How Digital Technology Enables Manufacturers to Capture and Institutionalize Tribal Knowledge

 

Tribal knowledge is exceptionally valuable and often essential to sustain production in manufacturing. However, despite its value, tribal knowledge is very difficult to capture in a written format that can be used to educate others. Manufacturers are therefore dealing with something that’s inherently risky: once the person with the tribal knowledge leaves, the knowledge is gone forever.

These days, the operators with the most valuable tribal knowledge are slowly going into retirement, taking knowledge with them that is indispensable to maintain an efficient shop floor.

In this post, we’ll explain how you can use a Connected Worker Platform like 4Industry to capture tribal knowledge and use it to train a new generation of shop floor workers.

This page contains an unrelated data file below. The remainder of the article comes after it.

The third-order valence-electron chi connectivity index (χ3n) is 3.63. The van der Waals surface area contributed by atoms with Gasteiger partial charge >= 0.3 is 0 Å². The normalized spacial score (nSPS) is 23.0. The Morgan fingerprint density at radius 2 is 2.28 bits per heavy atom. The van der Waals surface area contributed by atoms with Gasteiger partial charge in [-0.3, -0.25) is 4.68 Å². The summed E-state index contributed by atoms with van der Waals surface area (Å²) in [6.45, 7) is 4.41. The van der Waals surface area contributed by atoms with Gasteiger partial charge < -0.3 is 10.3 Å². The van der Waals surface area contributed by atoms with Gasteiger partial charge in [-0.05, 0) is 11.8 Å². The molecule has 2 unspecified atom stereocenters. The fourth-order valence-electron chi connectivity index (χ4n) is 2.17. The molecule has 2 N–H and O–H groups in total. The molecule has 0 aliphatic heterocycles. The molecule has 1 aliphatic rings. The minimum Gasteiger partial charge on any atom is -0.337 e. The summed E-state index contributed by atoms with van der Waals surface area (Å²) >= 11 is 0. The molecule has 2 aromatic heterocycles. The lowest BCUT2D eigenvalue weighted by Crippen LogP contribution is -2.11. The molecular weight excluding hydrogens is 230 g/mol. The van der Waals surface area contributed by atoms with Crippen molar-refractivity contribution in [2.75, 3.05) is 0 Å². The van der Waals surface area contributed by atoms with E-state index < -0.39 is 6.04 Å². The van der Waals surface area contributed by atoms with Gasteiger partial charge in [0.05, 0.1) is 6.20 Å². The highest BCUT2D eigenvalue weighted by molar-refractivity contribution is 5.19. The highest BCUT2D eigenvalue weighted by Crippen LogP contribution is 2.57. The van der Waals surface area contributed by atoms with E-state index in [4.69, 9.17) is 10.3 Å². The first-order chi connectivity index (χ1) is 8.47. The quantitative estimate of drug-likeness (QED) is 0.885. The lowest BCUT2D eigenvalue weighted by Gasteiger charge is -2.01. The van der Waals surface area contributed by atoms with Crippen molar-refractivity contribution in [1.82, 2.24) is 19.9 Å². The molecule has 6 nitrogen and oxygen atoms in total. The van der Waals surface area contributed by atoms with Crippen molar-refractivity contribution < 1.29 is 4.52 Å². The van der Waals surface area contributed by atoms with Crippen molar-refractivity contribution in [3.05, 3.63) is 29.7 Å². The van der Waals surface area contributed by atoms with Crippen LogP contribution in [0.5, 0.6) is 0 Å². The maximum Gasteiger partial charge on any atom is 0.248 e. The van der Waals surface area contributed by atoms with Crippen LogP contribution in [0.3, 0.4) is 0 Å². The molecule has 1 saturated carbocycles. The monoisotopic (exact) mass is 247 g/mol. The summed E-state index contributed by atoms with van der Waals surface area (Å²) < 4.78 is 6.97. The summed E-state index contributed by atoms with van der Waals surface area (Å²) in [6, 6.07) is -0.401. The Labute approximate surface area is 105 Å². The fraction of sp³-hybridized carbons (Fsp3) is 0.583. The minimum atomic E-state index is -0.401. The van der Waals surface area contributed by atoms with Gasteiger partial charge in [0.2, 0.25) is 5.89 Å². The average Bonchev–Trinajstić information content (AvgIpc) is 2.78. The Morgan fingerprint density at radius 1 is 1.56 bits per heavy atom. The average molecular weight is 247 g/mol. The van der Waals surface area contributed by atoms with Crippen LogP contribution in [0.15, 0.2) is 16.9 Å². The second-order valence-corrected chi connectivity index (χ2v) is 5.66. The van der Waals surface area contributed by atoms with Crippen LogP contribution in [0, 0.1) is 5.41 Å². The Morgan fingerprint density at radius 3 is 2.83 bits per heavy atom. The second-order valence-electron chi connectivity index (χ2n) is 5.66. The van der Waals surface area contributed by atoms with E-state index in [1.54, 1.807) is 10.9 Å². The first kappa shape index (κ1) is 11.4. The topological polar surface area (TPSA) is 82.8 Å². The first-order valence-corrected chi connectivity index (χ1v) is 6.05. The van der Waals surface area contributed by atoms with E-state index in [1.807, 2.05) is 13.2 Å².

What is tribal knowledge in manufacturing?  

Tribal knowledge is a term for the aggregated experiential knowledge that seasoned employees build up during decades of work experience. As opposed to institutional knowledge, tribal knowledge is not recorded in any concrete, shareable format like a work instruction or manual. In manufacturing, tribal knowledge specifically denotes the valuable experiential knowledge operators have about processes, equipment, and products.    

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What is an example of tribal knowledge?  

We could give you a list of examples here but instead, we’ll tell you an old story that illustrates what tribal knowledge is and why it’s so valuable.  

“A large passenger ship is having engine troubles. Its owners are unable to fix it and ask one of the passengers, an old man who’s been working on ships since he was a teenager, to help them out. The old man checks out the engine, grabs a wrench, an then hits a carefully selected spot. The engine starts running as usual immediately.” 

This story tells us a three important things about tribal knowledge:  

  1. It seems trivial but has a big impact  
  1. It results from out-of-the-box thinking and may differ from what’s prescribed in official instructions  
  1. It originates from decades-long experience  
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Why is tribal knowledge important in manufacturing?